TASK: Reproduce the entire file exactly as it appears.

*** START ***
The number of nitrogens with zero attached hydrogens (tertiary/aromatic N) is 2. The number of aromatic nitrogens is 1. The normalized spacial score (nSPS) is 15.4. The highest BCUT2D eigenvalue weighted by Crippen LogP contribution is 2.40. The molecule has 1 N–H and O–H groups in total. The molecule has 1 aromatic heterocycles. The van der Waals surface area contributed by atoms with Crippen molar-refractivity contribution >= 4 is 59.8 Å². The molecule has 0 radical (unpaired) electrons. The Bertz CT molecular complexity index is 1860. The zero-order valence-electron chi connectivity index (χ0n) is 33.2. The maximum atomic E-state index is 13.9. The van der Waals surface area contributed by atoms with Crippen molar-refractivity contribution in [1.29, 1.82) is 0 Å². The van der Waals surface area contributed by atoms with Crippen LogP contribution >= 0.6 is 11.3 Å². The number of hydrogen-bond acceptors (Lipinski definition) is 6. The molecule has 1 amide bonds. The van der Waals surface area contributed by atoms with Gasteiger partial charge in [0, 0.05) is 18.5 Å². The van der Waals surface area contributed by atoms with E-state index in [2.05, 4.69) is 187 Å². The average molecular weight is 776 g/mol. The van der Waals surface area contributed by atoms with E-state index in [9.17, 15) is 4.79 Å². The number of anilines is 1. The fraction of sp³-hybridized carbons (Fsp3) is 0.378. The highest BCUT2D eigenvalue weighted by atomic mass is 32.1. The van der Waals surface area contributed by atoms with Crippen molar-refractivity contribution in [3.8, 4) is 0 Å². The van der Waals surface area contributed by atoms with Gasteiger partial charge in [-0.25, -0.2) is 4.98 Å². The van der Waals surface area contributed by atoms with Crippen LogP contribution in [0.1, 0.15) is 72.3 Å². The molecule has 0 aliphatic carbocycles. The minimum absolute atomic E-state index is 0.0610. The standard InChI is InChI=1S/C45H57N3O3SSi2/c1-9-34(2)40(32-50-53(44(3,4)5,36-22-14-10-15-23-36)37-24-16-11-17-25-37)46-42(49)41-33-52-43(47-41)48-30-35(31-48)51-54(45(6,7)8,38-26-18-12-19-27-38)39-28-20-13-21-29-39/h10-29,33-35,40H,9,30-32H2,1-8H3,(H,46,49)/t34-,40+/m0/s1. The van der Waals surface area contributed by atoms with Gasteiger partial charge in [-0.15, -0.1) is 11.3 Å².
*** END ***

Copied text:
The number of nitrogens with zero attached hydrogens (tertiary/aromatic N) is 2. The number of aromatic nitrogens is 1. The normalized spacial score (nSPS) is 15.4. The highest BCUT2D eigenvalue weighted by Crippen LogP contribution is 2.40. The molecule has 1 N–H and O–H groups in total. The molecule has 1 aromatic heterocycles. The van der Waals surface area contributed by atoms with Crippen molar-refractivity contribution >= 4 is 59.8 Å². The molecule has 0 radical (unpaired) electrons. The Bertz CT molecular complexity index is 1860. The zero-order valence-electron chi connectivity index (χ0n) is 33.2. The maximum atomic E-state index is 13.9. The van der Waals surface area contributed by atoms with Crippen molar-refractivity contribution in [1.29, 1.82) is 0 Å². The van der Waals surface area contributed by atoms with Crippen LogP contribution >= 0.6 is 11.3 Å². The number of hydrogen-bond acceptors (Lipinski definition) is 6. The molecule has 1 amide bonds. The van der Waals surface area contributed by atoms with Gasteiger partial charge in [0, 0.05) is 18.5 Å². The van der Waals surface area contributed by atoms with E-state index in [2.05, 4.69) is 187 Å². The average molecular weight is 776 g/mol. The van der Waals surface area contributed by atoms with E-state index in [9.17, 15) is 4.79 Å². The number of anilines is 1. The fraction of sp³-hybridized carbons (Fsp3) is 0.378. The highest BCUT2D eigenvalue weighted by atomic mass is 32.1. The van der Waals surface area contributed by atoms with Crippen molar-refractivity contribution in [3.8, 4) is 0 Å². The van der Waals surface area contributed by atoms with Gasteiger partial charge in [-0.25, -0.2) is 4.98 Å². The van der Waals surface area contributed by atoms with Crippen LogP contribution in [0.1, 0.15) is 72.3 Å². The molecule has 0 aliphatic carbocycles. The minimum absolute atomic E-state index is 0.0610. The standard InChI is InChI=1S/C45H57N3O3SSi2/c1-9-34(2)40(32-50-53(44(3,4)5,36-22-14-10-15-23-36)37-24-16-11-17-25-37)46-42(49)41-33-52-43(47-41)48-30-35(31-48)51-54(45(6,7)8,38-26-18-12-19-27-38)39-28-20-13-21-29-39/h10-29,33-35,40H,9,30-32H2,1-8H3,(H,46,49)/t34-,40+/m0/s1. The van der Waals surface area contributed by atoms with Gasteiger partial charge in [-0.15, -0.1) is 11.3 Å².